Born in Germany in 1979, Daniel Sannwald is emerging as one of the true original voices in contemporary photography. In a landscape dominated by referential and repetitive imagery, Daniel is establishing a strong and recognizable signature that is already catching the attention of some of the most influential trendsetters in the fashion and photography industries. His surrealistic and hauntingly beautiful images speak of a world were Fashion and Art meet to reveal a unique narrative.
Daniel studied at the Royal Academy in Antwerp and is now based in London.
Daniel contributes to numerous magazines. Amongst them: Dazed & Confused, i-D, Vogue Hommes Japan, V magazine and Qvest. His work has been honoured with a nomination by the Photomuseum Winterhur in Switzerland, and a Lead Award nomination in Germany. He has photographed projects for Louis Vuitton, Nike, Adidas, Replay, Wrangler and Shiseido.


i spent some time with my friend rose who i think is as beautiful as a film star and with skin so white that it is almost grey.

i had moments that my eyes looked as big as the day that a bird once flew into our front room at home – something that belonged elsewhere now up closer then ever before.

i went on a journey to wales to visit my friend jason evans with whom i was riding bikes down the hills and up the hills, around the city and over bridges…

i was dancing together with the tshe tshaw boys and now dreaming about going to africa.

i was enjoying the human spirit cos “We do not believe in ourselves until someone reveals that deep inside us something is valuable, worth listening to, worthy of our trust, sacred to our touch. Once we believe in ourselves we can risk curiosity, wonder, spontaneous delight or any experience that reveals the human spirit.”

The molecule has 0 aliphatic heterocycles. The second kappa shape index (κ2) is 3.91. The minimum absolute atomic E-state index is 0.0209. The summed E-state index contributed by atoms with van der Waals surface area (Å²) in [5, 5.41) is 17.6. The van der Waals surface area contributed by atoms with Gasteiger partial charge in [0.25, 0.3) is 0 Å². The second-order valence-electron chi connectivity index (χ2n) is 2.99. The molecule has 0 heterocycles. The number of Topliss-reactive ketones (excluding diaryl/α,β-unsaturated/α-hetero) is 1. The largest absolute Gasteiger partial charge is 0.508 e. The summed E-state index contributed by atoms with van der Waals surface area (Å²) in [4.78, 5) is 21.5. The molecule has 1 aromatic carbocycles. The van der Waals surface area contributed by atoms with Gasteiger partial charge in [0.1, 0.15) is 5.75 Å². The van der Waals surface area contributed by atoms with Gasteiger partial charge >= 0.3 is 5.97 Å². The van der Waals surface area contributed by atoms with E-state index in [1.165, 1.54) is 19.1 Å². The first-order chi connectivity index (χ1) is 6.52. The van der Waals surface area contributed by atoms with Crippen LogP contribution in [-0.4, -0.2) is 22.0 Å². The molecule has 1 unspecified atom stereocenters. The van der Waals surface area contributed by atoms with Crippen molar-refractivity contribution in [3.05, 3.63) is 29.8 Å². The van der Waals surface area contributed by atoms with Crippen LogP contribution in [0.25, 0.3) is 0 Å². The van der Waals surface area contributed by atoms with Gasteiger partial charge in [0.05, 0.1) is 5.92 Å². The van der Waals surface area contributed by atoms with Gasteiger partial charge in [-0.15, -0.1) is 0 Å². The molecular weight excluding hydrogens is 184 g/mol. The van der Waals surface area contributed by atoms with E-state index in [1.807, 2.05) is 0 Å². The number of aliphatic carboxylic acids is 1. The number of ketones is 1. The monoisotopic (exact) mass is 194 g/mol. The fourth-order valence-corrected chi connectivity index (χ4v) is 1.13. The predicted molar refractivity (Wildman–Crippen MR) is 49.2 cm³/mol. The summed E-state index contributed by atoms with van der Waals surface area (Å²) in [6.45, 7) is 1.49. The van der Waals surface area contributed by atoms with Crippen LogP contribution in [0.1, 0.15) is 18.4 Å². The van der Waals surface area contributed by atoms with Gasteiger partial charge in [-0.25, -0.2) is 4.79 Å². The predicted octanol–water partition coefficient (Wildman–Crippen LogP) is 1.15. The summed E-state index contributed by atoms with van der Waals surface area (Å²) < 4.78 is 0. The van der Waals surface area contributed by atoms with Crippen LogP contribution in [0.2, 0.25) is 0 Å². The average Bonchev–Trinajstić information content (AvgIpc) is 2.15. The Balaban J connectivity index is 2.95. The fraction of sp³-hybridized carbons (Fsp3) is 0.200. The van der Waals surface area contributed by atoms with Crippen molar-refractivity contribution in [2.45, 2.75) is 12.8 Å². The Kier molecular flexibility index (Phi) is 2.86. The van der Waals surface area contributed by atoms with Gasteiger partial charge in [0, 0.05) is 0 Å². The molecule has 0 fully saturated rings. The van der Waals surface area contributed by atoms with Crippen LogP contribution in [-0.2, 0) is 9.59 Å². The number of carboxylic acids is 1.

and that are just a few of the reasons why my blog was so quiet lately.!

good reasons to be quiet, dont you think?

‘Tech Noir’

When fashion maverick Daniel Sannwald was a kid, he dreamt of being a famous scientist.
That he became a photographer had a lot to do with his late father, who was an artist and in his short time gave Daniel the direction of photography.
But in some ways Daniel secretly still is a mad scientist working with utterly fictional technology to forward his schemes. Judging from Sannwald’s work you’d expect to find embalmed mutant creatures to be hidden in the cupbourds of his photostudio or secret potion to be found there in glass jars. Yet if there one thing he wouldn’t be caught dead in a lab coat. Daniel is not being meticulous, you see.
True liberty for him lies in the right to make mistakes, as moving about and experimenting is always more interesting then being careful. In a society which is focused on the perfect image, he’s trying to regain the sense and quality of mistakes and is not afraid of showing ‘errors’. “Keeping it real” is what they call that on the streets.

Sannwald doesn’t make choices between nature and technology, blending really raw animal stuff with high tech or clashing something organic with something computer generated. He seems somewhat torn between love and disgust for the digital age. “I hate these over-worked perfect images which are one result of the digital time. I love badly done digital things however: stuff with too much pixels, wrong colours and cheap photoshop filters.” If he overworks, he makes clear to the viewer exactly what he did and how it came about. Apart from fragments of the digiculture his work carries echoes of pop art, film noir and German expressionism. From the latter he got his way of shifting chiaroscuro lighting and the convenient idea to paint light and shadow onto the scenery rather than to produce it. To create the right ‘Stimmung’. Sannwald mostly builds his ‘haunted’ sets himself. ‘Tech Noir’ would be an apt term to describe his work for a number of reasons. Take for instance those monsters we mentioned earlier. Sannwald quite likes strange creatures, especially those from the old days. “Where it’s very clear that they’re wearing a mask. Basically I’m a big fan of masks in general. In my work I often hide faces behind masks or burn faces out, cut faces out et cetera. I like disguise – the way people use masks in our daily life. In my pictures in a way I try to deprive people of their own identity.”